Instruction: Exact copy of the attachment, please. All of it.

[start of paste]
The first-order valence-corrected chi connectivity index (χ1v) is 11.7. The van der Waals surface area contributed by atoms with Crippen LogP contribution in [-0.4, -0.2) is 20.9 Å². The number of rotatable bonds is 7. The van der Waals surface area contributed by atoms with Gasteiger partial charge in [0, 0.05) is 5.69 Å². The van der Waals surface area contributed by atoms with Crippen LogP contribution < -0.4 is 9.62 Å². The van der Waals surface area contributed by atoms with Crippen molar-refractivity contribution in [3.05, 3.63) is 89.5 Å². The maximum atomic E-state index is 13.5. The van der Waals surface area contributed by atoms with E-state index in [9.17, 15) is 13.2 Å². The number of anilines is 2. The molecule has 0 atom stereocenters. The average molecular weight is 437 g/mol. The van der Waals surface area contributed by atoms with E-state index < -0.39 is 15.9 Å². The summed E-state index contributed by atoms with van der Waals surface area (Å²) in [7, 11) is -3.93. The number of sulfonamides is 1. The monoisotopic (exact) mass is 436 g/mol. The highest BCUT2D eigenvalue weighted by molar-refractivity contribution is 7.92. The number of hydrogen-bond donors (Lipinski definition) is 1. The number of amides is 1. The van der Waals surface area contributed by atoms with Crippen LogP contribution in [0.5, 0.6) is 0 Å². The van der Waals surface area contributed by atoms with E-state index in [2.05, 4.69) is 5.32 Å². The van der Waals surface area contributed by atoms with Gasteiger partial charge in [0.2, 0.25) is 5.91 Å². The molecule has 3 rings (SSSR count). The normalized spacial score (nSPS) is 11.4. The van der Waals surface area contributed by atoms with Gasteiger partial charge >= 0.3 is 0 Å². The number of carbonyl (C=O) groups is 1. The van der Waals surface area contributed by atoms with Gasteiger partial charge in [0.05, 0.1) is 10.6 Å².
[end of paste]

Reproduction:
The first-order valence-corrected chi connectivity index (χ1v) is 11.7. The van der Waals surface area contributed by atoms with Crippen LogP contribution in [-0.4, -0.2) is 20.9 Å². The number of rotatable bonds is 7. The van der Waals surface area contributed by atoms with Gasteiger partial charge in [0, 0.05) is 5.69 Å². The van der Waals surface area contributed by atoms with Crippen LogP contribution < -0.4 is 9.62 Å². The van der Waals surface area contributed by atoms with Crippen molar-refractivity contribution in [3.05, 3.63) is 89.5 Å². The maximum atomic E-state index is 13.5. The van der Waals surface area contributed by atoms with E-state index in [9.17, 15) is 13.2 Å². The number of anilines is 2. The molecule has 0 atom stereocenters. The average molecular weight is 437 g/mol. The van der Waals surface area contributed by atoms with E-state index < -0.39 is 15.9 Å². The summed E-state index contributed by atoms with van der Waals surface area (Å²) in [7, 11) is -3.93. The number of sulfonamides is 1. The monoisotopic (exact) mass is 436 g/mol. The highest BCUT2D eigenvalue weighted by molar-refractivity contribution is 7.92. The number of hydrogen-bond donors (Lipinski definition) is 1. The number of amides is 1. The van der Waals surface area contributed by atoms with Crippen LogP contribution in [0.5, 0.6) is 0 Å². The van der Waals surface area contributed by atoms with E-state index in [2.05, 4.69) is 5.32 Å². The van der Waals surface area contributed by atoms with Gasteiger partial charge in [0.2, 0.25) is 5.91 Å². The molecule has 3 rings (SSSR count). The normalized spacial score (nSPS) is 11.4. The van der Waals surface area contributed by atoms with Gasteiger partial charge >= 0.3 is 0 Å². The number of carbonyl (C=O) groups is 1. The van der Waals surface area contributed by atoms with Gasteiger partial charge in [0.05, 0.1) is 10.6 Å².